Vice is a monster of so frightful mien/ That to be hated needs but to be seen;/ Yet seen too oft, familiar with her face,/ We first endure, then pity, then embrace.”
Few older Canadians will forget the time when former Prime Minister Brian Mulroney, accused of taking bribes, filed a multi-million dollar libel lawsuit against the government. After a two million dollar settlement the truth came out about his meetings with lobbyist Karl Schreiber in hotel rooms. Mulroney collected his payoffs in brown paper bags stuffed with thousand dollar bills.
Politicians would not normally start off with the intention of becoming crooked. Lobbyists are everywhere in Ottawa, and help create a dangerous environment. The old adage, “power corrupts, and absolute power corrupts absolutely,” holds true.
For Westerners, it’s especially disappointing to see what happened to the Reform and Alliance parties, whose members crusaded to bring more honesty and openness to government, but succumbed to the very vices they fought against.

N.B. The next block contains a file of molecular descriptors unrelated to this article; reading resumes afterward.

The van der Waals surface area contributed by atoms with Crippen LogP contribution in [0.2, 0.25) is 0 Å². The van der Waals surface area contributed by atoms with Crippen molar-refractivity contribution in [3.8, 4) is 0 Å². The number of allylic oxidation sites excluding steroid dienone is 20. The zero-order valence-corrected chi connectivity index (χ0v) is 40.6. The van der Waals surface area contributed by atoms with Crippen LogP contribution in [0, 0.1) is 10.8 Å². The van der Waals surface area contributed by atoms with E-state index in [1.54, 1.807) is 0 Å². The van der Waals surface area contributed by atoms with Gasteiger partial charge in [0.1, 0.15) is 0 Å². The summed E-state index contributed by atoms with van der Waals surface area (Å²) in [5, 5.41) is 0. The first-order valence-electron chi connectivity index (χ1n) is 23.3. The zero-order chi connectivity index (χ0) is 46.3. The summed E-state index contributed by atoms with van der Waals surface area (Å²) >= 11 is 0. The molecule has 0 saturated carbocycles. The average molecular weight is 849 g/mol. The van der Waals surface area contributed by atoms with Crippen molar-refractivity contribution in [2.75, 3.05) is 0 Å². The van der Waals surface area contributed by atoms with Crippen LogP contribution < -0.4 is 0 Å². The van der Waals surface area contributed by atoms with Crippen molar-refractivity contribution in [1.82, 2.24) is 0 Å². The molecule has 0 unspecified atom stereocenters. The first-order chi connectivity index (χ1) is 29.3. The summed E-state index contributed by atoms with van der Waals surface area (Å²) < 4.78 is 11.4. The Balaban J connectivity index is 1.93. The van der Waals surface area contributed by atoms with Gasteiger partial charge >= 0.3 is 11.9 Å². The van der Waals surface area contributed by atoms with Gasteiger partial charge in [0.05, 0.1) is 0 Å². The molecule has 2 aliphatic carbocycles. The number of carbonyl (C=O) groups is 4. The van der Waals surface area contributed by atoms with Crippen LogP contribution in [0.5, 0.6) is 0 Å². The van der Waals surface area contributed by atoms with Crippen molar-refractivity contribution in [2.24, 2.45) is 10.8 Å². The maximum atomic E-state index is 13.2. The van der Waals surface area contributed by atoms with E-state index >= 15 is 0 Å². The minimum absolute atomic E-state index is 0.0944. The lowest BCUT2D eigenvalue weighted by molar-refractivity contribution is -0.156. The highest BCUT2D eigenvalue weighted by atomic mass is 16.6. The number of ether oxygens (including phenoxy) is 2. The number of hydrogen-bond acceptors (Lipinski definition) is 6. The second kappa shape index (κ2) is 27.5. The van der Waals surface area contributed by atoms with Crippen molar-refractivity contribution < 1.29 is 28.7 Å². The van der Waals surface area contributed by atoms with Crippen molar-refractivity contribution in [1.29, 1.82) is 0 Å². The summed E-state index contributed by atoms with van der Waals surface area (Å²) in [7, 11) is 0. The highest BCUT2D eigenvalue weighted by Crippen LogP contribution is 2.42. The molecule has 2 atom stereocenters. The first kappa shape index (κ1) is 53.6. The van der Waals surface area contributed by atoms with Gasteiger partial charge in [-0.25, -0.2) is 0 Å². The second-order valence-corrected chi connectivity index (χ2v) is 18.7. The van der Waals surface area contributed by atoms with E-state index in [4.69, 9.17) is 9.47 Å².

One example of this dynamic exists here in Chillwack, B.C. Chuck Strahl represented this riding for eighteen years, and had a distinguished career in which he came close to winning the leadership of the Conservative party itself. After retiring from politics for health reasons, he was appointed to chair the Security Intelligence Review Committee. Two years later he was forced to resign, when it was revealed that he also worked as a lobbyist for Enbridge’s Northern Gateway project: a major conflict of interests.
The Strahl saga continues in the present election campaign. Back in 2011, when Chuck Strahl decided against running for reelection the normal nomination process was bypassed, and his son Mark was chosen as the new Conservative candidate.
Most Canadians would not condone preference to family, or transferring power like some feudal lord or mafia don. The Conservatives carried it off though, and today Mark Strahl is running for reelection.
The moral is that politicians, like diapers, should not be kept on forever, or things get kind of ripe.
Voters have a good range of candidates in the coming election, and they need to pick someone different. It’s time for a change.